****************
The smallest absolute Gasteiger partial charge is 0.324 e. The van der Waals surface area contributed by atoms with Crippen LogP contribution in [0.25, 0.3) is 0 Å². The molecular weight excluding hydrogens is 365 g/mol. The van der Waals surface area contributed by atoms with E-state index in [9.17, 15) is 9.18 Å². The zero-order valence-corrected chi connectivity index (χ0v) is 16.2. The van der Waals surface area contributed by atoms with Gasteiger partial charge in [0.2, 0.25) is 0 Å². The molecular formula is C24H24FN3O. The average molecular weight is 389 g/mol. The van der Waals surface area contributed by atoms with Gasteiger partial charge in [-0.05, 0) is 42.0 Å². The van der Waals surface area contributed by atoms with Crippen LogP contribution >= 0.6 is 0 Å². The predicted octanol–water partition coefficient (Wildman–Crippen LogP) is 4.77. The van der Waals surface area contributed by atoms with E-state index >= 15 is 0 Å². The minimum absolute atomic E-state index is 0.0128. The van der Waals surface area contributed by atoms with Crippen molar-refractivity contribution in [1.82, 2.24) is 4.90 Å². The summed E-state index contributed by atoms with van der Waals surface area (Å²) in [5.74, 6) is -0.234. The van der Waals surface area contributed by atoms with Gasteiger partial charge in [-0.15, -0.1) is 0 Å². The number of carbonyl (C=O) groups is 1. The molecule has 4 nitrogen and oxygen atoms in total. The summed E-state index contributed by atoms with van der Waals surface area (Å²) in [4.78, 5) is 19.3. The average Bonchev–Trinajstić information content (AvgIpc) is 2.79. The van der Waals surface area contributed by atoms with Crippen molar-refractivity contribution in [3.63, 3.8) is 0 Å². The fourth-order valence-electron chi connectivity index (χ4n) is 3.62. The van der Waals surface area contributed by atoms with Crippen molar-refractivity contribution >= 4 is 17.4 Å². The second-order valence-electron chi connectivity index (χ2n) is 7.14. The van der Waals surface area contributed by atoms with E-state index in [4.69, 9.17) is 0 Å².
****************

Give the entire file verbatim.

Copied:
The smallest absolute Gasteiger partial charge is 0.324 e. The van der Waals surface area contributed by atoms with Crippen LogP contribution in [0.25, 0.3) is 0 Å². The molecular weight excluding hydrogens is 365 g/mol. The van der Waals surface area contributed by atoms with E-state index in [9.17, 15) is 9.18 Å². The zero-order valence-corrected chi connectivity index (χ0v) is 16.2. The van der Waals surface area contributed by atoms with Gasteiger partial charge in [0.2, 0.25) is 0 Å². The molecular formula is C24H24FN3O. The average molecular weight is 389 g/mol. The van der Waals surface area contributed by atoms with Gasteiger partial charge in [-0.05, 0) is 42.0 Å². The van der Waals surface area contributed by atoms with Crippen LogP contribution >= 0.6 is 0 Å². The predicted octanol–water partition coefficient (Wildman–Crippen LogP) is 4.77. The van der Waals surface area contributed by atoms with E-state index >= 15 is 0 Å². The minimum absolute atomic E-state index is 0.0128. The van der Waals surface area contributed by atoms with Crippen molar-refractivity contribution in [1.82, 2.24) is 4.90 Å². The summed E-state index contributed by atoms with van der Waals surface area (Å²) in [5.74, 6) is -0.234. The van der Waals surface area contributed by atoms with Gasteiger partial charge in [-0.15, -0.1) is 0 Å². The number of carbonyl (C=O) groups is 1. The molecule has 4 nitrogen and oxygen atoms in total. The summed E-state index contributed by atoms with van der Waals surface area (Å²) in [4.78, 5) is 19.3. The average Bonchev–Trinajstić information content (AvgIpc) is 2.79. The van der Waals surface area contributed by atoms with Crippen molar-refractivity contribution in [3.63, 3.8) is 0 Å². The fourth-order valence-electron chi connectivity index (χ4n) is 3.62. The van der Waals surface area contributed by atoms with Crippen molar-refractivity contribution >= 4 is 17.4 Å². The second-order valence-electron chi connectivity index (χ2n) is 7.14. The van der Waals surface area contributed by atoms with E-state index in [4.69, 9.17) is 0 Å².